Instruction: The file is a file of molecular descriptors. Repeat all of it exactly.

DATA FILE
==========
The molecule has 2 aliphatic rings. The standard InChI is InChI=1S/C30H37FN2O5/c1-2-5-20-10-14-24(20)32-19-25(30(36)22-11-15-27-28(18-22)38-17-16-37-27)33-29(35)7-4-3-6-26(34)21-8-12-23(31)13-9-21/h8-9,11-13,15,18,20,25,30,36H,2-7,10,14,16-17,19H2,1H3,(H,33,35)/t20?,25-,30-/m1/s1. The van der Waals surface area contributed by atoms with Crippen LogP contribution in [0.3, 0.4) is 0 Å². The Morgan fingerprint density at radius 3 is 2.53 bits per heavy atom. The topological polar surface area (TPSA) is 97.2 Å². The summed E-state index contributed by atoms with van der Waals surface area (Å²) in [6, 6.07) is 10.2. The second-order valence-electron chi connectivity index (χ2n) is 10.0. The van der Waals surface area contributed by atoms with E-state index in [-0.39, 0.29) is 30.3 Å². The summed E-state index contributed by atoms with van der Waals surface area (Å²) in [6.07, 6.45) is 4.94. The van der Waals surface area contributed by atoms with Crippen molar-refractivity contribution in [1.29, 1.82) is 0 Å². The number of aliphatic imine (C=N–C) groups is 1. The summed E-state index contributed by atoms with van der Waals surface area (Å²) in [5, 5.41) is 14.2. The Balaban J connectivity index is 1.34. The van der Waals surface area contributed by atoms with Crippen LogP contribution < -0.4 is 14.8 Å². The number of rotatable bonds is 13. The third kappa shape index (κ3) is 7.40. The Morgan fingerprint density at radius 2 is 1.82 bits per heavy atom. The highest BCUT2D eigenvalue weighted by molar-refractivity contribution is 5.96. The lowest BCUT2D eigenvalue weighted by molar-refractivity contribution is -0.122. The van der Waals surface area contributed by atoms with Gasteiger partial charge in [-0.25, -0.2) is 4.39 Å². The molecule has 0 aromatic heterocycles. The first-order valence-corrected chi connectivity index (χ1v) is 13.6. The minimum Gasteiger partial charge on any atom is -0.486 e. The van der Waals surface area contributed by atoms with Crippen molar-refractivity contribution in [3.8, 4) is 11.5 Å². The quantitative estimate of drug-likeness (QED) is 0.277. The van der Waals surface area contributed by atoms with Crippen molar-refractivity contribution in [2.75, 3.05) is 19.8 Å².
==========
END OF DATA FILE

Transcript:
The molecule has 2 aliphatic rings. The standard InChI is InChI=1S/C30H37FN2O5/c1-2-5-20-10-14-24(20)32-19-25(30(36)22-11-15-27-28(18-22)38-17-16-37-27)33-29(35)7-4-3-6-26(34)21-8-12-23(31)13-9-21/h8-9,11-13,15,18,20,25,30,36H,2-7,10,14,16-17,19H2,1H3,(H,33,35)/t20?,25-,30-/m1/s1. The van der Waals surface area contributed by atoms with Crippen LogP contribution in [0.3, 0.4) is 0 Å². The Morgan fingerprint density at radius 3 is 2.53 bits per heavy atom. The topological polar surface area (TPSA) is 97.2 Å². The summed E-state index contributed by atoms with van der Waals surface area (Å²) in [6, 6.07) is 10.2. The second-order valence-electron chi connectivity index (χ2n) is 10.0. The van der Waals surface area contributed by atoms with E-state index in [-0.39, 0.29) is 30.3 Å². The summed E-state index contributed by atoms with van der Waals surface area (Å²) in [6.07, 6.45) is 4.94. The van der Waals surface area contributed by atoms with Crippen molar-refractivity contribution in [1.29, 1.82) is 0 Å². The number of aliphatic imine (C=N–C) groups is 1. The summed E-state index contributed by atoms with van der Waals surface area (Å²) in [5, 5.41) is 14.2. The Balaban J connectivity index is 1.34. The van der Waals surface area contributed by atoms with Crippen LogP contribution < -0.4 is 14.8 Å². The number of rotatable bonds is 13. The third kappa shape index (κ3) is 7.40. The Morgan fingerprint density at radius 2 is 1.82 bits per heavy atom. The highest BCUT2D eigenvalue weighted by molar-refractivity contribution is 5.96. The lowest BCUT2D eigenvalue weighted by molar-refractivity contribution is -0.122. The van der Waals surface area contributed by atoms with Gasteiger partial charge in [-0.25, -0.2) is 4.39 Å². The molecule has 0 aromatic heterocycles. The first-order valence-corrected chi connectivity index (χ1v) is 13.6. The minimum Gasteiger partial charge on any atom is -0.486 e. The van der Waals surface area contributed by atoms with Crippen molar-refractivity contribution in [3.8, 4) is 11.5 Å². The quantitative estimate of drug-likeness (QED) is 0.277. The van der Waals surface area contributed by atoms with Crippen molar-refractivity contribution in [2.75, 3.05) is 19.8 Å².